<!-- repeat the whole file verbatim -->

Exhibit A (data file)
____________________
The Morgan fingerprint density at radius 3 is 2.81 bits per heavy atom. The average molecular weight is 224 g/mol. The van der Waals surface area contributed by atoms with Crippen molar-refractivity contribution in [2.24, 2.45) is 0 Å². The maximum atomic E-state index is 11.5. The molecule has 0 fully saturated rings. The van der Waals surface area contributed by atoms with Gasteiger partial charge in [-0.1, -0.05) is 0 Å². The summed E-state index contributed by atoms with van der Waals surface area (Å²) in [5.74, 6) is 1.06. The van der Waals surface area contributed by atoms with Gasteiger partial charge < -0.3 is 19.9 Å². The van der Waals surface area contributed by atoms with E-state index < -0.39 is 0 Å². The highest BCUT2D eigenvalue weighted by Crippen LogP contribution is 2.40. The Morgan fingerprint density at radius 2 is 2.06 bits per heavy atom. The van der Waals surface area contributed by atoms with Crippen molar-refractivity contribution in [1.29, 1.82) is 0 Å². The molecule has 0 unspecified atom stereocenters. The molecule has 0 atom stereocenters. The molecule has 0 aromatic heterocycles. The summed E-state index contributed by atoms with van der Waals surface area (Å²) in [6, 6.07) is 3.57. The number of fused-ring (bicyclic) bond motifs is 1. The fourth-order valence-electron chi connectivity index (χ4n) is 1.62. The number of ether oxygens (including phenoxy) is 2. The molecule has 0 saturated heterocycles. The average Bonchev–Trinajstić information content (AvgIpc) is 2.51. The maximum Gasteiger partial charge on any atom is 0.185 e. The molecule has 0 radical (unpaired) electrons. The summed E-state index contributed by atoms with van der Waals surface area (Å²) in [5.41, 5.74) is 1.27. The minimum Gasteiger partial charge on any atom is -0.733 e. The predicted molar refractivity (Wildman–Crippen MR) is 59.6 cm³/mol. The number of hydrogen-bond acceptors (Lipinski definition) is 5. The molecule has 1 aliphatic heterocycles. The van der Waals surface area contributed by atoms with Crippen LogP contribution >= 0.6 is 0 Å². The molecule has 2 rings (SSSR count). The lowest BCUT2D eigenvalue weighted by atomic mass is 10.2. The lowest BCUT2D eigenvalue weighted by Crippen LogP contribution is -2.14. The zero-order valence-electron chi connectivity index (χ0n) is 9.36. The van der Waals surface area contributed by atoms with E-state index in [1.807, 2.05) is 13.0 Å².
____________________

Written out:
The Morgan fingerprint density at radius 3 is 2.81 bits per heavy atom. The average molecular weight is 224 g/mol. The van der Waals surface area contributed by atoms with Crippen molar-refractivity contribution in [2.24, 2.45) is 0 Å². The maximum atomic E-state index is 11.5. The molecule has 0 fully saturated rings. The van der Waals surface area contributed by atoms with Gasteiger partial charge in [-0.1, -0.05) is 0 Å². The summed E-state index contributed by atoms with van der Waals surface area (Å²) in [5.74, 6) is 1.06. The van der Waals surface area contributed by atoms with Gasteiger partial charge < -0.3 is 19.9 Å². The van der Waals surface area contributed by atoms with E-state index < -0.39 is 0 Å². The highest BCUT2D eigenvalue weighted by Crippen LogP contribution is 2.40. The Morgan fingerprint density at radius 2 is 2.06 bits per heavy atom. The van der Waals surface area contributed by atoms with Crippen molar-refractivity contribution in [1.29, 1.82) is 0 Å². The molecule has 0 unspecified atom stereocenters. The molecule has 0 atom stereocenters. The molecule has 0 aromatic heterocycles. The summed E-state index contributed by atoms with van der Waals surface area (Å²) in [6, 6.07) is 3.57. The number of fused-ring (bicyclic) bond motifs is 1. The fourth-order valence-electron chi connectivity index (χ4n) is 1.62. The number of ether oxygens (including phenoxy) is 2. The molecule has 0 saturated heterocycles. The average Bonchev–Trinajstić information content (AvgIpc) is 2.51. The maximum Gasteiger partial charge on any atom is 0.185 e. The molecule has 0 radical (unpaired) electrons. The summed E-state index contributed by atoms with van der Waals surface area (Å²) in [5.41, 5.74) is 1.27. The minimum Gasteiger partial charge on any atom is -0.733 e. The predicted molar refractivity (Wildman–Crippen MR) is 59.6 cm³/mol. The number of hydrogen-bond acceptors (Lipinski definition) is 5. The molecule has 1 aliphatic heterocycles. The van der Waals surface area contributed by atoms with Crippen LogP contribution >= 0.6 is 0 Å². The molecule has 2 rings (SSSR count). The lowest BCUT2D eigenvalue weighted by atomic mass is 10.2. The lowest BCUT2D eigenvalue weighted by Crippen LogP contribution is -2.14. The zero-order valence-electron chi connectivity index (χ0n) is 9.36. The van der Waals surface area contributed by atoms with E-state index in [1.807, 2.05) is 13.0 Å².